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The team discovers that younger exoplanets are preferable possibilities while searching for other Earths.

An SwRI-led study suggests that host-star age and radionuclide abundance will help determine both an exoplanet’s history and its current likelihood of being temperate today. For example, the red dwarf star TRAPPIST-1 is home to the largest group of roughly Earth-sized planets ever found in a single stellar system with seven rocky siblings including four in the habitable zone. But at around 8 billion years old, these worlds are roughly 2 billion years older than the most optimistic degassing lifetime predicted by this study and unlikely to support a temperate climate today. Credit: NASA/JPL-Caltech

As scientists look for worlds circling nearby stars that may house life, new research headed by the Southwest Research Institute indicates that younger rocky exoplanets are more likely to have temperate, Earth-like climates.

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Historically, astronomers have concentrated their efforts on planets located inside a star’s habitable zone, a region of the star’s atmosphere that is neither too hot nor too cold for liquid surface water to exist. Even within this so-called “Goldilocks zone,” though, planets can acquire hostile climates. Sustaining temperate climates also requires a planet to have enough heat to power a global carbon cycle on a large scale. The decay of radioactive isotopes of uranium, thorium, and potassium provides a significant source of this energy. This essential source of heat can power the mantle convection of a rocky exoplanet, the gradual creeping motion of the region between a planet’s core and crust that eventually melts near the surface. Surface volcano degassing is a major supplier of CO2 to the atmosphere, which contributes to the planet’s heat retention. Without mantle degassing, planets like the Earth are unlikely to have moderate, habitable climates.

“We know these radioactive elements are required for climate regulation, but we don’t know how long they can do so because they decay over time,” said Dr. Cayman Unterborn, main author of the research paper published in the Astrophysical Journal Letters. “Additionally, radioactive elements are not equally distributed throughout the Galaxy, and as planets age, they may run out of heat, resulting in the cessation of degassing. Because planets can contain more or fewer of these elements than the Earth, we wanted to understand how this variance might affect the duration of temperate, Earth-like climates on rocky exoplanets.”

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Exoplanet research is difficult. Today’s technology is incapable of determining the composition of an exoplanet’s surface, let alone its innards. However, scientists may use spectroscopy to determine the quantity of elements in a star by observing how light interacts with the components in the star’s higher layers. Scientists can deduce the composition of a star’s circling planets using stellar composition as a rough proxy for the planets.

“By estimating the amount of these elements that would enter planets over the course of the Milky Way’s history, we calculated how long planets will have enough volcanism to support a temperate temperature before they run out of power,” Unterborn explained. “We estimate that this critical age is roughly 2 billion years old for Earth-mass planets and 5–6 billion years for higher-mass planets under the most pessimistic scenarios. For the few planets for which we know ages, we discovered that just a few are young enough for us to firmly assert that they can have surface degassing of carbon today, as observed by the James Webb Space Telescope, for example.”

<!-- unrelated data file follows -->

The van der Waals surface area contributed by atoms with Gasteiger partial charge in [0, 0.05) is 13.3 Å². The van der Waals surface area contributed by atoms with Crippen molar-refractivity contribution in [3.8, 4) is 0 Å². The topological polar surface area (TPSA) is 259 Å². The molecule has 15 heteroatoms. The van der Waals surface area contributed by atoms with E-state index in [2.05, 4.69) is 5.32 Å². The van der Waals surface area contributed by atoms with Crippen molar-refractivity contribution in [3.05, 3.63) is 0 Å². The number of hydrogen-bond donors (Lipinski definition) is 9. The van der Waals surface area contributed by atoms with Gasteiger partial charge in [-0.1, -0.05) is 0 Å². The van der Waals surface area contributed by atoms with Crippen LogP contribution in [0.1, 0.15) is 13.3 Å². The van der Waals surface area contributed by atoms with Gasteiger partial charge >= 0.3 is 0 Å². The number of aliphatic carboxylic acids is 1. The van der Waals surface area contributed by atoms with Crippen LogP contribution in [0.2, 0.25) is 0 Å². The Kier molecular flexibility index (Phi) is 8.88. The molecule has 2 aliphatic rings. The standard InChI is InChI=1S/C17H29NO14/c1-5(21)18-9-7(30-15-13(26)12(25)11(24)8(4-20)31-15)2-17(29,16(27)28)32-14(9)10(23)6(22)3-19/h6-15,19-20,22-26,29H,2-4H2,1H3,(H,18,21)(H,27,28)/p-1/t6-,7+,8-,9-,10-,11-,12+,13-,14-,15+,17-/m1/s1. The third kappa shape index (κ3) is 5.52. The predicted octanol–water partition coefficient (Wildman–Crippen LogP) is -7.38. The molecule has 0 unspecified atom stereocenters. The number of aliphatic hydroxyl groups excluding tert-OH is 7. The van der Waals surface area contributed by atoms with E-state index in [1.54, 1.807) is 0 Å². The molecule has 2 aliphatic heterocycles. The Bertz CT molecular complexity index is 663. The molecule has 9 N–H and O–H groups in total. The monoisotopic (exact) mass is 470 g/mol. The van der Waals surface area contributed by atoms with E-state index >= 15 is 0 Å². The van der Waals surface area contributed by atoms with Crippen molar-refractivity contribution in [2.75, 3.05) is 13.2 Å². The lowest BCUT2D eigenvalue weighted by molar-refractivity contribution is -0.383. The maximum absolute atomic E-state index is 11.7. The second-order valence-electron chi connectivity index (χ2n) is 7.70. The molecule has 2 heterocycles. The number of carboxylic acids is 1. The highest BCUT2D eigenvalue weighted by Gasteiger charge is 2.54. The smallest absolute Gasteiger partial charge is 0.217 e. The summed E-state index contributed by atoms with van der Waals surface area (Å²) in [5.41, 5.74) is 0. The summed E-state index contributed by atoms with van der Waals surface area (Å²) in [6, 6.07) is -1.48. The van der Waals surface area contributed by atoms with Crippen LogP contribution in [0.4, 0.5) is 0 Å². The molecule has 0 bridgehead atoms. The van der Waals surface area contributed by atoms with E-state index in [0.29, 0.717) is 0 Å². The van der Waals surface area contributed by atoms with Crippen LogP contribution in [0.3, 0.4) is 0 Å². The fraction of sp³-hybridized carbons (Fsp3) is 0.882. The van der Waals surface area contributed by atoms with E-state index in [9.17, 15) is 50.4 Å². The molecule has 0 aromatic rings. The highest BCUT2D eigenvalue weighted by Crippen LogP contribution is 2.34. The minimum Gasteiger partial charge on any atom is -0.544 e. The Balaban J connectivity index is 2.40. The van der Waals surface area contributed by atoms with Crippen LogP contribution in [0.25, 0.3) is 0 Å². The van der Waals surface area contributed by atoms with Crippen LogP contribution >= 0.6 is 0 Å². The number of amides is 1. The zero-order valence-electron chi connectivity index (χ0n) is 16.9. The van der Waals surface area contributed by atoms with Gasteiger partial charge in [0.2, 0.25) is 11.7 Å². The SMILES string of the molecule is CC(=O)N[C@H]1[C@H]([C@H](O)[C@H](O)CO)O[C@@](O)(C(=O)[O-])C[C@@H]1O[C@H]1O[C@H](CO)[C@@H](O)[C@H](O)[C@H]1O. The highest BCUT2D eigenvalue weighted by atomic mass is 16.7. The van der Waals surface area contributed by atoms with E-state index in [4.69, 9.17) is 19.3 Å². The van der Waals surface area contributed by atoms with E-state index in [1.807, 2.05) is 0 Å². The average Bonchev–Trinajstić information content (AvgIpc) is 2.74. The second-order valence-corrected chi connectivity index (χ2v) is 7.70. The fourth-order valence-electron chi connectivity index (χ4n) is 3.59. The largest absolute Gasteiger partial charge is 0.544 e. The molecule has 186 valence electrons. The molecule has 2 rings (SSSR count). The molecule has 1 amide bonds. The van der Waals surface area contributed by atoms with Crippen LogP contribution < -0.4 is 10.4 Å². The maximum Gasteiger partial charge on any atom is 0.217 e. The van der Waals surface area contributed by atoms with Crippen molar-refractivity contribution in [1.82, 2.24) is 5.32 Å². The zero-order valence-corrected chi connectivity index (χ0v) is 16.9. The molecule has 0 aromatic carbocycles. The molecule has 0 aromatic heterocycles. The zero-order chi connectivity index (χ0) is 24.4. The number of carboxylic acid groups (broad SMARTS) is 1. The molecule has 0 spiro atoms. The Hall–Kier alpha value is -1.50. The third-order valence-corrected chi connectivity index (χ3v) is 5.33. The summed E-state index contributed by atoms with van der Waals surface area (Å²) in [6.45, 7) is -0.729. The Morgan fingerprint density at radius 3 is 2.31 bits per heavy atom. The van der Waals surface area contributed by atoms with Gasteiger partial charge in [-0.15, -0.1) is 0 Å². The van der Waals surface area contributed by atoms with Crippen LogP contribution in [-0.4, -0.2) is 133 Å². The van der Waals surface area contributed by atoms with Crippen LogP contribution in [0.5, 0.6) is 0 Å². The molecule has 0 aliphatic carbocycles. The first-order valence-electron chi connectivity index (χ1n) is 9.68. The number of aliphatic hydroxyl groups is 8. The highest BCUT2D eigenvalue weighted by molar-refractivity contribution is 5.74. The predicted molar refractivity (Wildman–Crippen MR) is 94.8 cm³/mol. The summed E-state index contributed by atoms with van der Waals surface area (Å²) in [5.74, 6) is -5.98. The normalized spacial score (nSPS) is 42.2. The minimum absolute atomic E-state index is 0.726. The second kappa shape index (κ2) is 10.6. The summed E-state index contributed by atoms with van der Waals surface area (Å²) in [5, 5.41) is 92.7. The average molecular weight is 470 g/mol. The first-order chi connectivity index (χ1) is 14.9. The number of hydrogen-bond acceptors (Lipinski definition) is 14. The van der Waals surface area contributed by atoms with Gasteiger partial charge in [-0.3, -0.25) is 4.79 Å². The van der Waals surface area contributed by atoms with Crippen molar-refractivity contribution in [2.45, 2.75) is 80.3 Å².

This study used direct and indirect observational data with dynamical models to determine which parameters had the most impact on an exoplanet’s capacity to support a temperate climate. Additional laboratory studies and computational modelling will help quantify the reasonable range of these characteristics, especially in the era of the James Webb Space Telescope, which will allow for greater in-depth assessment of individual targets. It will be feasible to measure the three-dimensional variation of extraterrestrial atmospheres with the Webb telescope. These measurements will increase scientists’ understanding of atmospheric processes and their interactions with the planet’s surface and interior, allowing them to better estimate the age of a rocky exoplanet in habitable zones.

“Exoplanets that do not exhibit active degassing are more likely to be icy, snowball worlds,” Unterborn explained. “While we cannot rule out the possibility that other planets are currently degassing, we can argue that they would require specific conditions to do so, such as tidal heating or plate tectonics. This contains the TRAPPIST-1 star system’s high-profile rocky exoplanets. Regardless, younger planets with temperate climates may be the most straightforward locations to search for extra-Earths.”

Further information: Cayman T. Unterborn et al, Mantle Degassing Lifetimes through Galactic Time and the Maximum Age Stagnant-lid Rocky Exoplanets Can Support Temperate Climates, The Astrophysical Journal Letters (2022). DOI: 10.3847/2041-8213/ac6596

Journal information: Astrophysical Journal Letters

Source: Southwest Research Institute

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